Aerostich R-3 Light Review

Aerostich R-3 Light Review | Third-Generation Roadcrafter
Serious off-road testing with the Aerostich R-3 Light

En route to Tennessee back in 2002 for the now-defunct Honda Hoot, I encountered a few maniacal riders donning faded, one-piece suits. The apparel was ugly as road kill, but the BMW GS pilots were skillfully fast, even passing a few sportbikes on the Blue Ridge Parkway.

Later, I met the GS boys at a rest area. Both were in stylish jeans, one even in a button-up dress shirt. After chatting, they quickly transformed from well-dressed conversationalists to serious motorcyclists. The one-piece suits? Aerostich Roadcrafters.

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Twelve years later, we have the third-gen Roadcrafter—the R-3, and its brother, the R-3 Light. As a disciple of speed, light is always better. The R-3 Light sheds two pounds from the standard’s weight of about 11 pounds.

Aerostich R-3 Light ReviewThere is a sacrifice — the Light has only two-thirds the abrasion protection of the standard suit. The lighter fabric aids in coolness, though lacks warmth in temps below 70. But, with the correct layering, the R-3 Light works.

Unlike previous Roadcrafters, the R-3 (both standard and light) features no liner, which exposes the perfectly taped seams and stitching. But, because the R-3 is designed for wearing over clothes, the lack of liner does not prevent comfort.

The R-3 Light arrives with seven waterproof, draft resistant and seam-taped pockets, a two- position snap down collar, two magnetic collar positioners, a water-resistant inner pocket for phones/wallets, vertically adjustable impact pad positions, and a mini-carabineer helmet holder in the chest pocket that comes in handy when unloading cargo from the motorcycle.

There’s a new zipper with an over-flap design that allows easy suiting up and off. Just slip your booted right foot in the suit, and zip the main YKK zipper from collar to left ankle. This new zipper design also aids in waterproofing. Rain, even one six-hour stint of continuous downpours, never caused an issue.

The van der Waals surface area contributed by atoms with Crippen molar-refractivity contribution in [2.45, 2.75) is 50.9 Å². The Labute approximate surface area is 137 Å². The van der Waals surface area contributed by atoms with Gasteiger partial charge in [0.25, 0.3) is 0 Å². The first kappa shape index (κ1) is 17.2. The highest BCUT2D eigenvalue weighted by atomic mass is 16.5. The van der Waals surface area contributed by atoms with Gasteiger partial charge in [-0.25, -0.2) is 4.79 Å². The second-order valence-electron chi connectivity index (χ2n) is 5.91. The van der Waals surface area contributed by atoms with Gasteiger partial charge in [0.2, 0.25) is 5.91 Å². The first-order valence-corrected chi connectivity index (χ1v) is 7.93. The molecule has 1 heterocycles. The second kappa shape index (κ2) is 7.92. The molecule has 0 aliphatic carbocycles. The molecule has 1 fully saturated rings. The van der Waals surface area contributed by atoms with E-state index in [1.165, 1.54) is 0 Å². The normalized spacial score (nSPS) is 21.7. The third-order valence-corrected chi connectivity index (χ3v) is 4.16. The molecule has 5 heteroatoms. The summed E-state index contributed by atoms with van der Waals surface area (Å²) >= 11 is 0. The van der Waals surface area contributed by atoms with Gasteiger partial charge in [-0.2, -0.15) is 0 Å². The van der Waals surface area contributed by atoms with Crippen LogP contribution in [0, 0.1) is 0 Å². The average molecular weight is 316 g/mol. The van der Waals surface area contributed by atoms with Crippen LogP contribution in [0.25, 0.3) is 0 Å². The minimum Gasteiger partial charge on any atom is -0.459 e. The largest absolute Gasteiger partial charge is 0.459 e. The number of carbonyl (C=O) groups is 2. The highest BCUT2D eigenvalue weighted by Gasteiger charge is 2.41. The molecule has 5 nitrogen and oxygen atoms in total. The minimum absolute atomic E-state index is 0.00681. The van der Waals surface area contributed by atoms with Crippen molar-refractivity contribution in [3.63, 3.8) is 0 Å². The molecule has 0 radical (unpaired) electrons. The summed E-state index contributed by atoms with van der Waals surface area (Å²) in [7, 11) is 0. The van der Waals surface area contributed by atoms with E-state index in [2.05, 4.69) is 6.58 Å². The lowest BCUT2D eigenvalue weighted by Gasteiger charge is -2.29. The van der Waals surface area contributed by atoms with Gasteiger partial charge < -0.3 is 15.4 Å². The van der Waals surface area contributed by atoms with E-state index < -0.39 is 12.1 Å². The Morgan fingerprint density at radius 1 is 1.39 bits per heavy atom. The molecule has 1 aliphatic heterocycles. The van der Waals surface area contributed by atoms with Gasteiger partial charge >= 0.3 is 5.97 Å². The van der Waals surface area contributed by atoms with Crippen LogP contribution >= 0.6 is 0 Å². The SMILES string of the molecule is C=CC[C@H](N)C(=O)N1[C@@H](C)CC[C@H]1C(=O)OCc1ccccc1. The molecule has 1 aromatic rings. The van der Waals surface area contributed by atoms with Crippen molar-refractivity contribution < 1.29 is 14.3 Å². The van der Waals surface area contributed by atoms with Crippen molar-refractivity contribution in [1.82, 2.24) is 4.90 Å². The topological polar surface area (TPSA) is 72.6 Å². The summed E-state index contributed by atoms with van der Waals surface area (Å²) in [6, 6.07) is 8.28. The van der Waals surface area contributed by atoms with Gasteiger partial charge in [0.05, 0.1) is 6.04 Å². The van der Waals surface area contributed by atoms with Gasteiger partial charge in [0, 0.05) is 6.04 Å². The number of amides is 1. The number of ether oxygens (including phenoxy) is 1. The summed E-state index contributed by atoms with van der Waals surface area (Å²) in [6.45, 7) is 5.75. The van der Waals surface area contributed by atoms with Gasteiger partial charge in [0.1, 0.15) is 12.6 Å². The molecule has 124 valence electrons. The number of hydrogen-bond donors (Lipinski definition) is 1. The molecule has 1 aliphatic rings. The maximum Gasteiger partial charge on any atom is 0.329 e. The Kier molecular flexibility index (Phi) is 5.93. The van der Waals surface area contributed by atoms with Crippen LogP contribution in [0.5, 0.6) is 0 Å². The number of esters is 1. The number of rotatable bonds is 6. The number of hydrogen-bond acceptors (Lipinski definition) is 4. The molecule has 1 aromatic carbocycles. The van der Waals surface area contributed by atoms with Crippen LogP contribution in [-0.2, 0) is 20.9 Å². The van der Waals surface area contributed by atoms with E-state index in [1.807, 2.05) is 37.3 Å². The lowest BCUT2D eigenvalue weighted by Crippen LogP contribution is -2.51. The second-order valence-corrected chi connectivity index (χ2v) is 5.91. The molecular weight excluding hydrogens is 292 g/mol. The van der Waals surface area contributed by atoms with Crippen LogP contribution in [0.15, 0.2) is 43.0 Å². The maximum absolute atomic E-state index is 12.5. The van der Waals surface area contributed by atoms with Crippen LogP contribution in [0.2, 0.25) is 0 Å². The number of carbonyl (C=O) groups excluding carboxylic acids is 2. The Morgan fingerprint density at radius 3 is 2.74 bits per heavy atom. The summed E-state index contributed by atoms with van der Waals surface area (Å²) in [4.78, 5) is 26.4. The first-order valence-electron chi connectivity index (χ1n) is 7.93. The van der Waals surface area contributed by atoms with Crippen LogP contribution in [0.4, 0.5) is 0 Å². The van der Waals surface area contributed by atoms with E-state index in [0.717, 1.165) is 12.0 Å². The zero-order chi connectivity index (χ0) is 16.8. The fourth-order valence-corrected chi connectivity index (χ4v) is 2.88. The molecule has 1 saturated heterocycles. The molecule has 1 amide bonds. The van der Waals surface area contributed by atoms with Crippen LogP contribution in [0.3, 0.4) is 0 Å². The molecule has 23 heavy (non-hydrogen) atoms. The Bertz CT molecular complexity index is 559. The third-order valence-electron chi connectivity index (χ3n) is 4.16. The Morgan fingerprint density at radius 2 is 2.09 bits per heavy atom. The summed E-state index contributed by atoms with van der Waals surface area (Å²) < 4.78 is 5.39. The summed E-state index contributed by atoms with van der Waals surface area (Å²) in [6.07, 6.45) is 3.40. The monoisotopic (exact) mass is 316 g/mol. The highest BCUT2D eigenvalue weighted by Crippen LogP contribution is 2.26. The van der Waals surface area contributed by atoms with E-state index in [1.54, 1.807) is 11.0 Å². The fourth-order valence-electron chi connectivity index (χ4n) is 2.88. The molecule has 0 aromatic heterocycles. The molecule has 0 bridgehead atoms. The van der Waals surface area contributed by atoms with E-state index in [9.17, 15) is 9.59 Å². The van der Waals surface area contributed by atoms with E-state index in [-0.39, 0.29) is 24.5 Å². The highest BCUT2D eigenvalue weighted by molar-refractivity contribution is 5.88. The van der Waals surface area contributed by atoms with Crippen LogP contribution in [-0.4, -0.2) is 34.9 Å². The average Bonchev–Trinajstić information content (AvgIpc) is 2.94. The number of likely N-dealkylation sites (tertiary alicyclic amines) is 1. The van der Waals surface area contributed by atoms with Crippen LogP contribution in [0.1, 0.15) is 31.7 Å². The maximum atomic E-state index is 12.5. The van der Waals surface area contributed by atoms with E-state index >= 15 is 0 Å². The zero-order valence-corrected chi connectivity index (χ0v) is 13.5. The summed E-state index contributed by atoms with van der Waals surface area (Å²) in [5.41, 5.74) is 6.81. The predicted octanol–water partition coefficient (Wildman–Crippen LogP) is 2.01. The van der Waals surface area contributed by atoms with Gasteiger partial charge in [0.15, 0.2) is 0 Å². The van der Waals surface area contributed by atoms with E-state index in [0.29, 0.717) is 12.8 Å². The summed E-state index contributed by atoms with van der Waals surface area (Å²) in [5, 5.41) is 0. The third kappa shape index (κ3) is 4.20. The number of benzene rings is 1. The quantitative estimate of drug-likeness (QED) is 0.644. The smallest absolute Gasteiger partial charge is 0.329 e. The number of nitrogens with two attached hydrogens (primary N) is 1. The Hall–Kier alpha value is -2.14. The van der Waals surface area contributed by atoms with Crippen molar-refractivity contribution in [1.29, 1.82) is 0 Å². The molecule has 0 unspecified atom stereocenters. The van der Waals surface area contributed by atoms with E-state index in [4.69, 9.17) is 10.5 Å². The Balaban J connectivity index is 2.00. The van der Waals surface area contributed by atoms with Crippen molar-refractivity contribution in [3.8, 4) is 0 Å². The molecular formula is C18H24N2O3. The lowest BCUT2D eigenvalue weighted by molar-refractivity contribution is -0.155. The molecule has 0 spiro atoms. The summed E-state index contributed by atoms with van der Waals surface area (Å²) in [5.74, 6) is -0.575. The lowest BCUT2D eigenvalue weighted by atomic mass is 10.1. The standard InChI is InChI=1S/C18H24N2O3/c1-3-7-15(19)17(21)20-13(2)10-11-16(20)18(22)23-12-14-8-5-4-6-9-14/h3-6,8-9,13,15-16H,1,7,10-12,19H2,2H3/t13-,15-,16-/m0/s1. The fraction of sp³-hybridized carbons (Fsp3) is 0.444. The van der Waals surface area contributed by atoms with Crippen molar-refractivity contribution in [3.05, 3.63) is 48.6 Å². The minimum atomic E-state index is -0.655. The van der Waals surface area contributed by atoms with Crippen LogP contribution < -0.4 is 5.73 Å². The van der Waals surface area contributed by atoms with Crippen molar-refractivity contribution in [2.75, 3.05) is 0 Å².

The collar – comfortable on the skin – covers the neck perfectly during the colder temps. In warmer temps, the collar features two magnets that keep it in the down position, no snap buttons to fuss with here.

The vents are optimally positioned under the armpits and across the back. They open fully— no mesh covering like the older Roadcrafters — and provide optimal airflow, especially while on the move.

Aerostich R-3 Light test priceBesides the 200d Gore-Tex nylon, protection is provided from TF3 armor, which is featured in the shoulder, elbow and knee. The TF3 is contained in bags that Velcro inside the suit, allowing for easy removal/installation and adjustment. I adjust the knee protection based on riding styles; if I’m on the adventure bike, they go a little higher for comfort while standing.

I hit the dirt a few times while adventure riding, and scraped concrete in the R-3 Light. But even after dancing across gravel-strewn dirt at considerable speeds, the suit held up, and I’m sure the same would occur on the road, but hope to not test that.

The suit has areas for adding protection on the back, chest and hips, plus a chest insulation pad that is offered in an electric-heated version. Hi-Viz material on the lower legs, left chest pocket, and across the back further improves safety.

After nearly 4,000 miles of summer/fall/ winter riding in temps ranging from 25 to 95 degrees, I don’t see the need for an updated version anytime soon; the Aerostich R-3 Light simply works.

For additional information, visit Aerostich.

Story from Ultimate MotorCycling magazine.